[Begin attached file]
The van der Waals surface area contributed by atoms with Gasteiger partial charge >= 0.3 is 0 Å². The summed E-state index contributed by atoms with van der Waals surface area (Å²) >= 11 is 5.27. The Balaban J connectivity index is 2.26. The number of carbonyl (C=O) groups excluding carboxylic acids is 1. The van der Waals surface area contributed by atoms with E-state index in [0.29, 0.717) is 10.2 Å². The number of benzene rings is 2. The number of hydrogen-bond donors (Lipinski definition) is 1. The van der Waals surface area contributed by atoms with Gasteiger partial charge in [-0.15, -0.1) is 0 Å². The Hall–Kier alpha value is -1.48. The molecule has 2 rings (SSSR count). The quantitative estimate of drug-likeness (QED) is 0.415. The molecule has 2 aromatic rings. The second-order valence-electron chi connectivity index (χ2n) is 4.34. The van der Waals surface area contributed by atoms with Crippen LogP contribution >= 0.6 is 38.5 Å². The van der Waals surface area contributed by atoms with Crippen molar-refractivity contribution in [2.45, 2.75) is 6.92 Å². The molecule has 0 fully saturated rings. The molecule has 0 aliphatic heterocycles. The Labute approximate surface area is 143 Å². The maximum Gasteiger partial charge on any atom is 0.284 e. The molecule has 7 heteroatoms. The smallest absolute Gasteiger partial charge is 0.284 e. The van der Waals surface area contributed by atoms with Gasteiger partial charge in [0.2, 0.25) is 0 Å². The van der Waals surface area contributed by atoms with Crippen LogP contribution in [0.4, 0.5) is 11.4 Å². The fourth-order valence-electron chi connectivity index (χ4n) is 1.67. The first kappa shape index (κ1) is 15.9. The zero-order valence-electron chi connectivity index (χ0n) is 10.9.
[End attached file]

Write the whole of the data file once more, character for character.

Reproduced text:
The van der Waals surface area contributed by atoms with Gasteiger partial charge >= 0.3 is 0 Å². The summed E-state index contributed by atoms with van der Waals surface area (Å²) >= 11 is 5.27. The Balaban J connectivity index is 2.26. The number of carbonyl (C=O) groups excluding carboxylic acids is 1. The van der Waals surface area contributed by atoms with E-state index in [0.29, 0.717) is 10.2 Å². The number of benzene rings is 2. The number of hydrogen-bond donors (Lipinski definition) is 1. The van der Waals surface area contributed by atoms with Gasteiger partial charge in [-0.15, -0.1) is 0 Å². The Hall–Kier alpha value is -1.48. The molecule has 2 rings (SSSR count). The quantitative estimate of drug-likeness (QED) is 0.415. The molecule has 2 aromatic rings. The second-order valence-electron chi connectivity index (χ2n) is 4.34. The van der Waals surface area contributed by atoms with Crippen LogP contribution >= 0.6 is 38.5 Å². The van der Waals surface area contributed by atoms with Crippen molar-refractivity contribution in [2.45, 2.75) is 6.92 Å². The molecule has 0 fully saturated rings. The molecule has 0 aliphatic heterocycles. The Labute approximate surface area is 143 Å². The maximum Gasteiger partial charge on any atom is 0.284 e. The molecule has 7 heteroatoms. The smallest absolute Gasteiger partial charge is 0.284 e. The van der Waals surface area contributed by atoms with Gasteiger partial charge in [0.2, 0.25) is 0 Å². The van der Waals surface area contributed by atoms with Crippen LogP contribution in [0.4, 0.5) is 11.4 Å². The fourth-order valence-electron chi connectivity index (χ4n) is 1.67. The first kappa shape index (κ1) is 15.9. The zero-order valence-electron chi connectivity index (χ0n) is 10.9.